Elastomers are employed within critical components of deep water oil production systems designed for twenty to fifty years’ service. Elastomer properties are influenced by chemical changes, collectively identified as ageing processes, that occur over time. Time / temperature reaction rate (Arrhenius) transformation applied to controlled ageing experiments provides a conservative means of characterizing the long-term ageing effects. In this study, several different experimental techniques for obtaining the necessary measurements of accelerated material behavior are employed and compared. Various analytical techniques for characterizing rates of change over time and across temperatures are applied to the measured data. Significantly different results are obtained depending upon the choice of assumptions. Variation in results depend upon accelerated ageing temperatures, the relative availability of oxygen to the test specimen during ageing, and the size of the test specimen.


Flex elements have been used in offshore service for approximately twenty years. In addition to use as tether bearings for tension leg platforms (TLPs), applications for elastomeric flex elements have included flexible sealing couplings for drilling risers, import and export production risers, thrust diverters for solid fuel rocket motors, and hydraulic and feedwater lines for nuclear submarines.

Rotational stiffness of the flex element in service is of interest because the bending moment transferred through the coupled structure or pipe is determined by this stiffness. If rotational stiffness increases, a corresponding increase occurs in the bending moment, reducing the fatigue life of the coupled structure or pipe.

The rotational stiffness of elastomeric flex elements is inversely proportional to the total thickness of the elastomer layers and is directly proportional to the shear modulus of the elastomer.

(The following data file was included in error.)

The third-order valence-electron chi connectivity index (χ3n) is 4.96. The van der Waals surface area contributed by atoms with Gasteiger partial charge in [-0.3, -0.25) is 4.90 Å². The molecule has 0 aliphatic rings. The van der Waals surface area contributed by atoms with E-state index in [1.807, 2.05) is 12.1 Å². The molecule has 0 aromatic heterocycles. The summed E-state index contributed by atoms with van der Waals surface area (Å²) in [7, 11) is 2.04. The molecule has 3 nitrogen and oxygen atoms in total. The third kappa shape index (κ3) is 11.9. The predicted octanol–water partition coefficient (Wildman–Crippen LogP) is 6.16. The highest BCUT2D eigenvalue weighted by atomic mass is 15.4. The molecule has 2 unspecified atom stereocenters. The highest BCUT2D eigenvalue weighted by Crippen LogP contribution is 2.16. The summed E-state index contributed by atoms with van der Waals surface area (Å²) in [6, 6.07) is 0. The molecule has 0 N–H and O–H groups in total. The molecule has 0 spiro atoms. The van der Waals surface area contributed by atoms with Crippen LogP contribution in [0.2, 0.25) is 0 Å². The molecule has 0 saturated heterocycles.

Shear modulus can be readily measured and characterized. Flex element geometry and linear shear modulus have been successfully employed to predict rotational stiffness of tether bearings. However, the shear stress response of an elastomer is non linear with shear strain, varies with temperature, and is subject to change due to chemical ageing, strain history, and environmental effects on composition.

Although strain history and compositional changes over time must be considered, ageing effects on shear modulus within molded parts with significant cross-sectional thickness are largely due the progressive chemical reactions that occur within the elastomer. The rate of these reactions at any particular stage of their progress depends upon the temperature of the elastomer. It is the purpose of this study to provide a practical basis for estimating the stiffening that would occur over a thirty year period due to chemical ageing of the elastomer at a sea water temperature of 20ºC (68ºF).

For the Ram-Powell TLP, two elastomer compounds were considered for potential use in the tendon flex elements (Figures 1 and 2): an acrylonitrile-butadiene (NBR) compound and a natural rubber (NR) compound. Both compounds are semi-efficient vulcanization systems and are derived from compounds that have been successfully used with tendon bearings for previous TLPs. As the effects of ageing on tie NBR compound had not previously been studied in depth.

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